By Kaia Johnson
Amidst the ever-increasing threat of violence between North Korea and South Korea, North Korea is to participate in the Winter Olympics this month held in Pyeongchang, South Korea, from February 9th – 25th. North Korea’s decision to participate came in January, after the U.S. agreed to postpone specific military drills until after the Olympics, and talks were reopened between Pyongnang and Seoul for the first time in two years. Tensions are high as the games could mean a step for diplomacy, an opportunity for violence, or a perfunctory pause in a mutual animosity that is to be resumed directly after.
North Korea has a history of violence when South Korea has hosted sporting events. A year before the 1988 Summer Games, North Korea bombed a South Korean airliner, with one aim being to scare athletes and visitors out of going to the games. In 2002, a naval clash in disputed waters killed six South Korean sailors while the country was hosting the World Cup. However, in incidences where North Korea has participated in sporting events with South Korea, competing under one flag has been a symbol of reconciliation and diplomacy, such as during the 2000, 2004, and 2006 Olympics.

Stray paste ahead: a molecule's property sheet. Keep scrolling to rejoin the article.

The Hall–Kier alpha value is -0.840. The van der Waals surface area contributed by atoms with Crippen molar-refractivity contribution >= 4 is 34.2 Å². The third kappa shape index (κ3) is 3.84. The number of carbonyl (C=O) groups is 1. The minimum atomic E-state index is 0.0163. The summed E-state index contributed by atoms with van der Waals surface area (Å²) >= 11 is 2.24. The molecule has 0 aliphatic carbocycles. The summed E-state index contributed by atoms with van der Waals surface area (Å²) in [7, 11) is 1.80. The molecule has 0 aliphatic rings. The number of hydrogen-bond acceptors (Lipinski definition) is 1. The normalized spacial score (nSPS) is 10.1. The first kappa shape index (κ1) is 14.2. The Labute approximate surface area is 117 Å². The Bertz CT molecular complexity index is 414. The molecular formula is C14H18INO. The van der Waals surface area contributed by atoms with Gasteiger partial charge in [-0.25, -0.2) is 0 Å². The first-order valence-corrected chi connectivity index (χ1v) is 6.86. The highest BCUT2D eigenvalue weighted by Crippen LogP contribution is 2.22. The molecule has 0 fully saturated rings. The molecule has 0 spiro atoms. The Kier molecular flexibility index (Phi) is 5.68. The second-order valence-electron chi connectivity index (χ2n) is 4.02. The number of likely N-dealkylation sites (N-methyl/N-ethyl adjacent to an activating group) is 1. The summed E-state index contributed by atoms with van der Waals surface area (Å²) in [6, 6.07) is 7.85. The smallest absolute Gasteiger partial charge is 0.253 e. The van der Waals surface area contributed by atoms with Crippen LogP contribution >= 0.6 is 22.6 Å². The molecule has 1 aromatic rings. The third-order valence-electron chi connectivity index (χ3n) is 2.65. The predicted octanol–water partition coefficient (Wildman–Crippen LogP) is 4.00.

This year, North Korean and South Korean athletes are again to march under the same flag, with 22 North Korean athletes, including, most notably, members of a united Korean soccer team, set to participate in the games. Although threat of violence at the games remains relatively low, security will be at an all-time high, perhaps making this the most militarized Olympic Games to take place. What North Korea’s participation means, politically, has yet to be determined. Pyongnang has made it clear that it will not condone the commencement of military or nuclear exercises from the U.S. after the temporary truce that the games represent. Perhaps North Korea is using the games to show that although it is a great world power, it also seeks peace with South Korea, or at least leverage to soften South Korea’s stance. Although North Korea’s participation could mean a step towards greater diplomacy, it could also be merely a short pause before hostilities resume after the games.